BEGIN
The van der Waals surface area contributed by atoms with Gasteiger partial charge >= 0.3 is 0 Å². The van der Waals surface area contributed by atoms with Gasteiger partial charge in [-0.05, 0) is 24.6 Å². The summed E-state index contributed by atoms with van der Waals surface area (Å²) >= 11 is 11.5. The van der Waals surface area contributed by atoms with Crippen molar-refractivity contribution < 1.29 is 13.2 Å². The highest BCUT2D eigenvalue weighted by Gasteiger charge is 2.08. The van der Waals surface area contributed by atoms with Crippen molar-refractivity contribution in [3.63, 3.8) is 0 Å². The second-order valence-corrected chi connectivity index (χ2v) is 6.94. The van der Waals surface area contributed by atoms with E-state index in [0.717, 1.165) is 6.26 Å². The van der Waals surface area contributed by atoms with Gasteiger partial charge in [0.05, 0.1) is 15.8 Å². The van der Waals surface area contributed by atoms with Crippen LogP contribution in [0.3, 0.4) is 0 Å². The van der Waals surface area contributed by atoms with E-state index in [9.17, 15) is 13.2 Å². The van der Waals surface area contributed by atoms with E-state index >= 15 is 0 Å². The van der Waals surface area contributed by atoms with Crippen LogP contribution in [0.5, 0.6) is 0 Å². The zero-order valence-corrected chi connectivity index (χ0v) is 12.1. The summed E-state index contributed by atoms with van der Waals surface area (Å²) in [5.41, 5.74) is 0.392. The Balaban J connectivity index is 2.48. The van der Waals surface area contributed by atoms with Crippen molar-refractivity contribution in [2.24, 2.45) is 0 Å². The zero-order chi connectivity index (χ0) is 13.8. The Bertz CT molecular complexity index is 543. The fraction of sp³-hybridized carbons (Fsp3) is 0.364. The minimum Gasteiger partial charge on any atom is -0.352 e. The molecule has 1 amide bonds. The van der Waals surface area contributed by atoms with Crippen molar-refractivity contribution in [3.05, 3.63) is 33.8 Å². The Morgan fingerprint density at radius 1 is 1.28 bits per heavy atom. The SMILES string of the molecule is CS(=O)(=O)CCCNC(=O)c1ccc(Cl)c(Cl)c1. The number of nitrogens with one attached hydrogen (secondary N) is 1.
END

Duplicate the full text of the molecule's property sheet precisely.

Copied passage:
The van der Waals surface area contributed by atoms with Gasteiger partial charge >= 0.3 is 0 Å². The van der Waals surface area contributed by atoms with Gasteiger partial charge in [-0.05, 0) is 24.6 Å². The summed E-state index contributed by atoms with van der Waals surface area (Å²) >= 11 is 11.5. The van der Waals surface area contributed by atoms with Crippen molar-refractivity contribution < 1.29 is 13.2 Å². The highest BCUT2D eigenvalue weighted by Gasteiger charge is 2.08. The van der Waals surface area contributed by atoms with Crippen molar-refractivity contribution in [3.63, 3.8) is 0 Å². The second-order valence-corrected chi connectivity index (χ2v) is 6.94. The van der Waals surface area contributed by atoms with E-state index in [0.717, 1.165) is 6.26 Å². The van der Waals surface area contributed by atoms with Gasteiger partial charge in [0.05, 0.1) is 15.8 Å². The van der Waals surface area contributed by atoms with Crippen LogP contribution in [0.3, 0.4) is 0 Å². The van der Waals surface area contributed by atoms with E-state index in [9.17, 15) is 13.2 Å². The van der Waals surface area contributed by atoms with E-state index >= 15 is 0 Å². The van der Waals surface area contributed by atoms with Crippen LogP contribution in [0.5, 0.6) is 0 Å². The zero-order valence-corrected chi connectivity index (χ0v) is 12.1. The summed E-state index contributed by atoms with van der Waals surface area (Å²) in [5.41, 5.74) is 0.392. The Balaban J connectivity index is 2.48. The van der Waals surface area contributed by atoms with Crippen molar-refractivity contribution in [2.24, 2.45) is 0 Å². The zero-order chi connectivity index (χ0) is 13.8. The Bertz CT molecular complexity index is 543. The fraction of sp³-hybridized carbons (Fsp3) is 0.364. The minimum Gasteiger partial charge on any atom is -0.352 e. The molecule has 1 amide bonds. The van der Waals surface area contributed by atoms with Crippen molar-refractivity contribution in [3.05, 3.63) is 33.8 Å². The Morgan fingerprint density at radius 1 is 1.28 bits per heavy atom. The SMILES string of the molecule is CS(=O)(=O)CCCNC(=O)c1ccc(Cl)c(Cl)c1. The number of nitrogens with one attached hydrogen (secondary N) is 1.